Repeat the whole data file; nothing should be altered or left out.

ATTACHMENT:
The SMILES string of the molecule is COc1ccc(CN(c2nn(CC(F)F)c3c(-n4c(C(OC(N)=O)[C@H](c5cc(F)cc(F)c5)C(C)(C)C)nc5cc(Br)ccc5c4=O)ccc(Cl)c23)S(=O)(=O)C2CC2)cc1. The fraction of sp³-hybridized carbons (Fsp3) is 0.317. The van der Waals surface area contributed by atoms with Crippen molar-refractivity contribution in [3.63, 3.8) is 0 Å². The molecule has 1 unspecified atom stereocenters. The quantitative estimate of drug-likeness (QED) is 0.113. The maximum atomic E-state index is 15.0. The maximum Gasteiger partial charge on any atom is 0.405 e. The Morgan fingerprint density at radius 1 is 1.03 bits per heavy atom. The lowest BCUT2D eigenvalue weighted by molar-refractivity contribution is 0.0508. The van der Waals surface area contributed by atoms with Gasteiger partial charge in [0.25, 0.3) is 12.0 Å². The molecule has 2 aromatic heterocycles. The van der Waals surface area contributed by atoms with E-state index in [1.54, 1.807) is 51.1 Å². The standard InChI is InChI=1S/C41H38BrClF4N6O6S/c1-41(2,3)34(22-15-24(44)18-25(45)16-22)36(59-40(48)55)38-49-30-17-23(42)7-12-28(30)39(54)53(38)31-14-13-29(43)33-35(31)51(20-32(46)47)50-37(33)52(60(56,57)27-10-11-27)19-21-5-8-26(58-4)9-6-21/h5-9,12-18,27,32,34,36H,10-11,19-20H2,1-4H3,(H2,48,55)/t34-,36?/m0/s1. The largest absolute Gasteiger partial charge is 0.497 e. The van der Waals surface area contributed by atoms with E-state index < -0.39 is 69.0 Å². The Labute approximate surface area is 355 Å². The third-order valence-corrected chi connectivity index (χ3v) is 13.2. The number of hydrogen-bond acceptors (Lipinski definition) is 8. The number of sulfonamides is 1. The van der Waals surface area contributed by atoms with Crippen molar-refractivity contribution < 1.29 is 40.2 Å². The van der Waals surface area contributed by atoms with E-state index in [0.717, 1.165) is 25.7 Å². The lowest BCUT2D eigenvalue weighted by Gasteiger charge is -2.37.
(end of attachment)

The SMILES string of the molecule is COc1ccc(CN(c2nn(CC(F)F)c3c(-n4c(C(OC(N)=O)[C@H](c5cc(F)cc(F)c5)C(C)(C)C)nc5cc(Br)ccc5c4=O)ccc(Cl)c23)S(=O)(=O)C2CC2)cc1. The fraction of sp³-hybridized carbons (Fsp3) is 0.317. The van der Waals surface area contributed by atoms with Crippen molar-refractivity contribution in [3.63, 3.8) is 0 Å². The molecule has 1 unspecified atom stereocenters. The quantitative estimate of drug-likeness (QED) is 0.113. The maximum atomic E-state index is 15.0. The maximum Gasteiger partial charge on any atom is 0.405 e. The Morgan fingerprint density at radius 1 is 1.03 bits per heavy atom. The lowest BCUT2D eigenvalue weighted by molar-refractivity contribution is 0.0508. The van der Waals surface area contributed by atoms with Gasteiger partial charge in [0.25, 0.3) is 12.0 Å². The molecule has 2 aromatic heterocycles. The van der Waals surface area contributed by atoms with E-state index in [1.54, 1.807) is 51.1 Å². The standard InChI is InChI=1S/C41H38BrClF4N6O6S/c1-41(2,3)34(22-15-24(44)18-25(45)16-22)36(59-40(48)55)38-49-30-17-23(42)7-12-28(30)39(54)53(38)31-14-13-29(43)33-35(31)51(20-32(46)47)50-37(33)52(60(56,57)27-10-11-27)19-21-5-8-26(58-4)9-6-21/h5-9,12-18,27,32,34,36H,10-11,19-20H2,1-4H3,(H2,48,55)/t34-,36?/m0/s1. The largest absolute Gasteiger partial charge is 0.497 e. The van der Waals surface area contributed by atoms with E-state index < -0.39 is 69.0 Å². The Labute approximate surface area is 355 Å². The third-order valence-corrected chi connectivity index (χ3v) is 13.2. The number of hydrogen-bond acceptors (Lipinski definition) is 8. The number of sulfonamides is 1. The van der Waals surface area contributed by atoms with Crippen molar-refractivity contribution < 1.29 is 40.2 Å². The van der Waals surface area contributed by atoms with E-state index in [0.717, 1.165) is 25.7 Å². The lowest BCUT2D eigenvalue weighted by Gasteiger charge is -2.37.